In honor of the 40th anniversary of the Watergate trials, let’s dip our toes in that murky pool, shall we? We’ll start with the person Nixon blamed for Watergate: the Mouth of the South, Martha Mitchell.
What’s that? You don’t know who Mitchell was? Not surprising. She’s been elided right out of the Watergate stories. In fact, most of the participants have been gradually pushed to the background while Woodward and Bernstein still occupy center stage. That’s a whole other topic, though.
Anyway, Martha Mitchell. So you’re a Southern gal on your second marriage, this time to John Mitchell, the Attorney General for President Richard Nixon. You’re living in Washington, D.C., during that town’s most repressive era, when ladies were hostesses and representatives of their husbands and not much more. Your marriage crumbles and you separate. Maybe you start drinking a little too much to make it through the night. Then the Watergate break-in makes the news, and you know for a fact that your husband was involved. What’s a lonely, tipsy chatterer to do but ring up some members of the press and spill?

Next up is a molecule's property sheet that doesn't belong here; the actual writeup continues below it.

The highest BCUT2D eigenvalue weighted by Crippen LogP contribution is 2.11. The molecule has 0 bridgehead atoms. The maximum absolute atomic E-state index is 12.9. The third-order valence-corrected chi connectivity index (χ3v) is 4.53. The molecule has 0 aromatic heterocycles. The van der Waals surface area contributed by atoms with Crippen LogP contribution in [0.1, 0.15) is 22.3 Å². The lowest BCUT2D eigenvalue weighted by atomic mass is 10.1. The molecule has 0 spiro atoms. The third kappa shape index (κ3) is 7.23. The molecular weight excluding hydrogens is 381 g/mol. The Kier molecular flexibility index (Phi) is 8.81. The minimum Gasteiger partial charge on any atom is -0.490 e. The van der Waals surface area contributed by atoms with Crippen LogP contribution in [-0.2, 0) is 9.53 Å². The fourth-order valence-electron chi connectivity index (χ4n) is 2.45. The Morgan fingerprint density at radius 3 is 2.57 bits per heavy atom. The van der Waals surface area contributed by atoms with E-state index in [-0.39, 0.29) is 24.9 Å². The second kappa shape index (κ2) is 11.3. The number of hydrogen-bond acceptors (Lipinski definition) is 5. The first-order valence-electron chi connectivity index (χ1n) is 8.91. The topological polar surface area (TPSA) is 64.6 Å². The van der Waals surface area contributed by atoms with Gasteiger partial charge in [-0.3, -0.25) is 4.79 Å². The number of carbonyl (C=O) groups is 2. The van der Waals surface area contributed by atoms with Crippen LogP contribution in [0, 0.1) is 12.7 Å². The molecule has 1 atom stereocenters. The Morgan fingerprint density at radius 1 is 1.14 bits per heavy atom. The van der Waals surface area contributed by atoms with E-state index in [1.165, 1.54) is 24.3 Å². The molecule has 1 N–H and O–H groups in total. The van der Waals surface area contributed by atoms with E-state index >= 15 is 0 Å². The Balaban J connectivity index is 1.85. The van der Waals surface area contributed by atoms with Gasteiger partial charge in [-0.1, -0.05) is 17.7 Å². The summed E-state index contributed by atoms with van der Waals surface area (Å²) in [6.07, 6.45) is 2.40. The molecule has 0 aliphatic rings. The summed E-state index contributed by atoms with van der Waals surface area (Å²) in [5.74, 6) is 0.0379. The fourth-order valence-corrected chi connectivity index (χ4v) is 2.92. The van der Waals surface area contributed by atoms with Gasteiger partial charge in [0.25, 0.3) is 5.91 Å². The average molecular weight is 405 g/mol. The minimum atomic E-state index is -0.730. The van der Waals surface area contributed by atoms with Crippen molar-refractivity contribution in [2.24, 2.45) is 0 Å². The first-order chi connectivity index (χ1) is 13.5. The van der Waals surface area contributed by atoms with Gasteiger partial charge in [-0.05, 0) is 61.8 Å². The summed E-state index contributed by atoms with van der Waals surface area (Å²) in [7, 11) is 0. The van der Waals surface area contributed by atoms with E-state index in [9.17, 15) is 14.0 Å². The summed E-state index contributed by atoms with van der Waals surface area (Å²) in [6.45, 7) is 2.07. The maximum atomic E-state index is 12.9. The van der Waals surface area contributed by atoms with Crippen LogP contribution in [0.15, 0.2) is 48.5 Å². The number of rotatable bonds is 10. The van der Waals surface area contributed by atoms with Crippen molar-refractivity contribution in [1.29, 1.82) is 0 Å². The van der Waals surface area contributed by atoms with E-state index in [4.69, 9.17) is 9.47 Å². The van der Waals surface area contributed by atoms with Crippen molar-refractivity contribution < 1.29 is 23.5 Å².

But you’re a woman, right? And you’ve been known to bend the elbow once or twice. So it’s pretty easy for your estranged husband to just quietly tell people that you’re, well, a drunk. Ladies don’t get drunk, right? Which means you’re not a lady. Which means you can’t be trusted. So not only are you discredited, but your entire family disowns you (except for your son Jay). You plead with people to believe that you were sedated and kept locked in a California motel room to keep you quiet, but everyone assumes you’re just addled by all your boozing.
This is what will happen afterward: The psychological term the Martha Mitchell Effect will be coined to describe a person whose relating of reality is dismissed as delusion. You will be diagnosed with a rare bone disease and die in 1976. And at your funeral (attended by your children and John Mitchell) will be a floral tribute that reads “Martha was right” in white chrysanthemums.